By Cathrine Kellison
What’s My Life, Anyway ... ?
By Cathrine Kellison
What’s my life, anyway? A roll of the dice, a series of blessings and quirks, a collection of moments. As a child of the ’60s, my adventures, my lovers, are all bigger than life. As a child in my 60s, death will come sooner, and when it comes, I will have consumed every second, blessed most days, cursed a couple.
Flowers thrive in my gardens, so do songbirds. Love from my family, my friends wraps me in a warm hazy halo, and cancer has shaped and sharpened my vision. Stage IV colon cancer makes my “To Do” list shorter and my “To Be” list richer and more urgent. I don’t ask why me, but defend my right to be pissed off about it.
One daughter calls me Cathrine, two call me Mom. I’m Nana to my three grandsons and Baby to my husband in our sweeter moments. I’m called a cancer survivor, a cancer victim, a patient, a client. I’ve called many places home—Wisconsin, Missouri, Tennessee, California—and since the chaos of 1968, I have trekked through or lived in a dozen countries. My favorite home is Manhattan, which I’ve loved like a new bride for 30 years.
And for four decades, I’ve been a writer—screenplays, books, articles and curricula. I produce movies about social issues; and my teaching for 15 years at New York University has hopefully awakened a student here or there. In the midst of my jobs, I take gentle care of my body because it has cancer, and it deserves all the love I can give it.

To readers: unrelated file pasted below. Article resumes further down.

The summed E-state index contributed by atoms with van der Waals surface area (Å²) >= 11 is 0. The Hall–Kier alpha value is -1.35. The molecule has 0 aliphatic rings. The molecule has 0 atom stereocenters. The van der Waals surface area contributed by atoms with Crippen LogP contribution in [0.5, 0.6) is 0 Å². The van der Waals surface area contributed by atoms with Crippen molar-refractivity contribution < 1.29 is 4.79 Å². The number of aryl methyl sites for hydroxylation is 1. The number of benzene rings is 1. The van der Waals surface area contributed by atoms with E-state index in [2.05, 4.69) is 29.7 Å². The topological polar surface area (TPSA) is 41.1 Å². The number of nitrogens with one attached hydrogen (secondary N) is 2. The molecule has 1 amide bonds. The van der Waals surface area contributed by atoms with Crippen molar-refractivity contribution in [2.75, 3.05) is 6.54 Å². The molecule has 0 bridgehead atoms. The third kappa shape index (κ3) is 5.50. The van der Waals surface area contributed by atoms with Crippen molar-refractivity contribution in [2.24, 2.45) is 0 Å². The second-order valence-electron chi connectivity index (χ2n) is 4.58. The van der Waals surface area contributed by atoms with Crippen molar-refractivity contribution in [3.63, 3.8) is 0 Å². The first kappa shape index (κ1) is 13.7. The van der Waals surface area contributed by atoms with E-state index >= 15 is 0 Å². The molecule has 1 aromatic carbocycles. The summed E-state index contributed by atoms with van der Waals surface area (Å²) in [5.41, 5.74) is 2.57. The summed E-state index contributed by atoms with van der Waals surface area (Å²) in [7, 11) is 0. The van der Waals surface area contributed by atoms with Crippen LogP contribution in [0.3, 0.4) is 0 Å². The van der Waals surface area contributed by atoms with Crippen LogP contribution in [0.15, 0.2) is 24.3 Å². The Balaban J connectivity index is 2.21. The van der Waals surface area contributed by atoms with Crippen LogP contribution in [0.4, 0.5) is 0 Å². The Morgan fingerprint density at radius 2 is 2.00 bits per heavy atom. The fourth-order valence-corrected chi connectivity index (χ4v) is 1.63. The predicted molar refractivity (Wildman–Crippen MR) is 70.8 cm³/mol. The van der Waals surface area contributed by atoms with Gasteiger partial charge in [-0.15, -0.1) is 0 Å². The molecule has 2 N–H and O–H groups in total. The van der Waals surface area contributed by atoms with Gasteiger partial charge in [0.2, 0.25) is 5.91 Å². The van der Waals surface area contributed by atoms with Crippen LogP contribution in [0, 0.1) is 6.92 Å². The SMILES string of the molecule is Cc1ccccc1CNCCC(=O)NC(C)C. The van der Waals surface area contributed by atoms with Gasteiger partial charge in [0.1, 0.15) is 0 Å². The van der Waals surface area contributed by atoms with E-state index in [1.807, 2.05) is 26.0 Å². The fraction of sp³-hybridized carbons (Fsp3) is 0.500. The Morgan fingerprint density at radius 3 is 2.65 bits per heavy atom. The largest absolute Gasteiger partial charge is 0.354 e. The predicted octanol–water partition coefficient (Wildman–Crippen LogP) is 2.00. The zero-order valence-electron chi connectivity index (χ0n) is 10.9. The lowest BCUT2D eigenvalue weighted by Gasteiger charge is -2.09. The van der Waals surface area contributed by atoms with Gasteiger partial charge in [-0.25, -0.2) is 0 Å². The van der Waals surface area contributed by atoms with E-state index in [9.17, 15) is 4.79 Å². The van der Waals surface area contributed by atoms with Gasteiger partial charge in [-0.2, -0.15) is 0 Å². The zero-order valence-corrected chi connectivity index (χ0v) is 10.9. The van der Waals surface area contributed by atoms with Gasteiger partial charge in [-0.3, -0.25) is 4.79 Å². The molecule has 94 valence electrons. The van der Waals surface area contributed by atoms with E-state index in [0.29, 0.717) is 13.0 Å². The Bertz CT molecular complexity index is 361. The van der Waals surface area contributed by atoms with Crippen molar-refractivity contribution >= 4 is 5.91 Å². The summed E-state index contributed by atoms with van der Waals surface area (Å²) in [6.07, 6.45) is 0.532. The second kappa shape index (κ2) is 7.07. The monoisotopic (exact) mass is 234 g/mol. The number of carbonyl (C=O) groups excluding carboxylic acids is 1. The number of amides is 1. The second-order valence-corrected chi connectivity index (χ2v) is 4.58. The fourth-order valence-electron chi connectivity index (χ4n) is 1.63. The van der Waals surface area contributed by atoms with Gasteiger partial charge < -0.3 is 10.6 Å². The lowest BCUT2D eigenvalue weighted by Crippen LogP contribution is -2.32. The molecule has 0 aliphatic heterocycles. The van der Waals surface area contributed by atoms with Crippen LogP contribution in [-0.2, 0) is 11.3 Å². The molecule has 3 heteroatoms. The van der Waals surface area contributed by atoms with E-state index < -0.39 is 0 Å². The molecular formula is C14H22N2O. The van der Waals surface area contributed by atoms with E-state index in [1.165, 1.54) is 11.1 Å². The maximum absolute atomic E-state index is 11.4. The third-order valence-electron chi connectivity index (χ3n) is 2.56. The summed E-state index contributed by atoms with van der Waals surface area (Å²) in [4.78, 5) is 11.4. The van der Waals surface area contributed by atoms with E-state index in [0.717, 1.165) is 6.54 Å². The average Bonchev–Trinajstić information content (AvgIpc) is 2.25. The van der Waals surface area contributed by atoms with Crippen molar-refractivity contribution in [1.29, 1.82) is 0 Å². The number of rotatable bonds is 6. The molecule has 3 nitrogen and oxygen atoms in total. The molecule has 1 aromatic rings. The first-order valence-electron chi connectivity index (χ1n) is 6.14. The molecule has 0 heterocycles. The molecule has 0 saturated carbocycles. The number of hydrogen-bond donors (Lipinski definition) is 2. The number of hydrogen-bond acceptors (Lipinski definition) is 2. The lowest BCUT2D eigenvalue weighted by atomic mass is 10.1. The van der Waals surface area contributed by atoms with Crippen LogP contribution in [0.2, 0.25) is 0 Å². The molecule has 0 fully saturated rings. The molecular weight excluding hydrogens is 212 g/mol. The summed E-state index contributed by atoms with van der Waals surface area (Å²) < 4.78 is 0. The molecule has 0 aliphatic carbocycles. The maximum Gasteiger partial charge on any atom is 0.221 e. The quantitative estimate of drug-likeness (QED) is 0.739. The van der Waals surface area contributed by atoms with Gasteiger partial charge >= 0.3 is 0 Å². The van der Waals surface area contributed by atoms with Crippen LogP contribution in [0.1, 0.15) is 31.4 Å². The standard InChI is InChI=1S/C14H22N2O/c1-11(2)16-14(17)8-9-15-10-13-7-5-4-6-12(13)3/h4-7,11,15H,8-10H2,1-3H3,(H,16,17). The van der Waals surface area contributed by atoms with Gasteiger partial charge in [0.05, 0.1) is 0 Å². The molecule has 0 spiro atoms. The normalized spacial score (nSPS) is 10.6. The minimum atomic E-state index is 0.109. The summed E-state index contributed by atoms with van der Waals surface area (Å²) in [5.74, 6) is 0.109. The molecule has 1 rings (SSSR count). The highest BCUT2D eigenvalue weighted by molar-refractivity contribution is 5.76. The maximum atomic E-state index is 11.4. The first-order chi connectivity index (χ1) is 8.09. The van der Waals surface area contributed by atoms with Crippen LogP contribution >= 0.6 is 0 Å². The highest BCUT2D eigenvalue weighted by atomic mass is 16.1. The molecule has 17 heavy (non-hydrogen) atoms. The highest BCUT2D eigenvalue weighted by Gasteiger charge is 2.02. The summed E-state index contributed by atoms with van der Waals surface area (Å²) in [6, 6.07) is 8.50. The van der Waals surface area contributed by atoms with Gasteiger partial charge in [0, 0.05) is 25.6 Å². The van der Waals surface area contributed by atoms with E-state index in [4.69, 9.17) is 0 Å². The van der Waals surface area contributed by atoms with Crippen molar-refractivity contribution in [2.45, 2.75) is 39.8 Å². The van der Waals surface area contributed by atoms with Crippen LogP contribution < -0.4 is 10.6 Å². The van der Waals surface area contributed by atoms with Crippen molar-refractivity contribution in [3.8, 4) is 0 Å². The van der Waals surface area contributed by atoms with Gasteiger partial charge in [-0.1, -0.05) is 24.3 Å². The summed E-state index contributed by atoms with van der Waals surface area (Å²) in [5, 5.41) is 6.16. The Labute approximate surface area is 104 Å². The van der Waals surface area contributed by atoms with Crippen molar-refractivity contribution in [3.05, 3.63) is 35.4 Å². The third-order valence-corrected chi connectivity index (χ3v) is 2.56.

I devour Aristophanes, Reynolds Price, Billy Collins and morbid forensic mysteries. The music of Billy Strayhorn and Radiohead and Sergei Prokofiev and Leonard Cohen fill me to the brim. Gardening renews me for two seasons a year, and National Public Radio connects me to a world that I know can be. My life is an open book—each chapter more delicious than the one before it. Cancer is just one chapter, not the whole book. It will end my life, not define it.
Honestly, I have no idea how one “battles” cancer. I can’t see its face, or feel it gnawing at my insides. There’s no Faustian bargain for my life, so I live with a fury and an energy that looks up most times. Telling the truth is the only weapon at my disposal.
Is cancer a blue bracelet? A marathon? A stoic face in a pharma ad? Is cancer an evasive look in a friend’s eye? Myself, I am not a color, not a statistic, or the face of cancer. I am not my disease—neither victim nor survivor. I am simply Cathrine. And I am living my life like there’s no tomorrow.
Cathrine Kellison is the president of Roseville Video in New York City.
The text and photos (available in the print edition of CR) are from her short film, which can be seen at www.youtube.com/watch?v=e6TJWHiLPlg.